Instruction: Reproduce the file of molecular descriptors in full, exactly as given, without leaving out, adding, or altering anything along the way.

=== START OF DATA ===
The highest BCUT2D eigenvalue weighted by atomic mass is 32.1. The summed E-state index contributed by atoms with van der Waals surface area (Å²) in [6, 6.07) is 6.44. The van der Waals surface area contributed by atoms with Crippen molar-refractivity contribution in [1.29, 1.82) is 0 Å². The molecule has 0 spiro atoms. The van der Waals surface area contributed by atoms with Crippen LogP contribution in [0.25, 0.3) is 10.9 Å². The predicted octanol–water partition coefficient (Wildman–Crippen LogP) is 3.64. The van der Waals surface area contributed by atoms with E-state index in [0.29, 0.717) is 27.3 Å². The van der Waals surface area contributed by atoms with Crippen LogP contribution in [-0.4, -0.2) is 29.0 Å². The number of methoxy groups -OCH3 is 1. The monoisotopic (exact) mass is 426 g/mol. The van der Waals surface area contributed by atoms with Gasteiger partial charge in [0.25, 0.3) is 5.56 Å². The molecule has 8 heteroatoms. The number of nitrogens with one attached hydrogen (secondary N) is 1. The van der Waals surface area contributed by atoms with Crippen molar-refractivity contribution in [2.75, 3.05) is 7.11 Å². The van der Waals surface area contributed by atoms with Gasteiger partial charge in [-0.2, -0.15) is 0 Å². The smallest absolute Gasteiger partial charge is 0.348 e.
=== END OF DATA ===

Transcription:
The highest BCUT2D eigenvalue weighted by atomic mass is 32.1. The summed E-state index contributed by atoms with van der Waals surface area (Å²) in [6, 6.07) is 6.44. The van der Waals surface area contributed by atoms with Crippen molar-refractivity contribution in [1.29, 1.82) is 0 Å². The molecule has 0 spiro atoms. The van der Waals surface area contributed by atoms with Crippen LogP contribution in [0.25, 0.3) is 10.9 Å². The predicted octanol–water partition coefficient (Wildman–Crippen LogP) is 3.64. The van der Waals surface area contributed by atoms with E-state index in [0.29, 0.717) is 27.3 Å². The van der Waals surface area contributed by atoms with Crippen LogP contribution in [-0.4, -0.2) is 29.0 Å². The number of methoxy groups -OCH3 is 1. The monoisotopic (exact) mass is 426 g/mol. The van der Waals surface area contributed by atoms with Gasteiger partial charge in [0.25, 0.3) is 5.56 Å². The molecule has 8 heteroatoms. The number of nitrogens with one attached hydrogen (secondary N) is 1. The van der Waals surface area contributed by atoms with Crippen molar-refractivity contribution in [2.75, 3.05) is 7.11 Å². The van der Waals surface area contributed by atoms with Gasteiger partial charge in [-0.2, -0.15) is 0 Å². The smallest absolute Gasteiger partial charge is 0.348 e.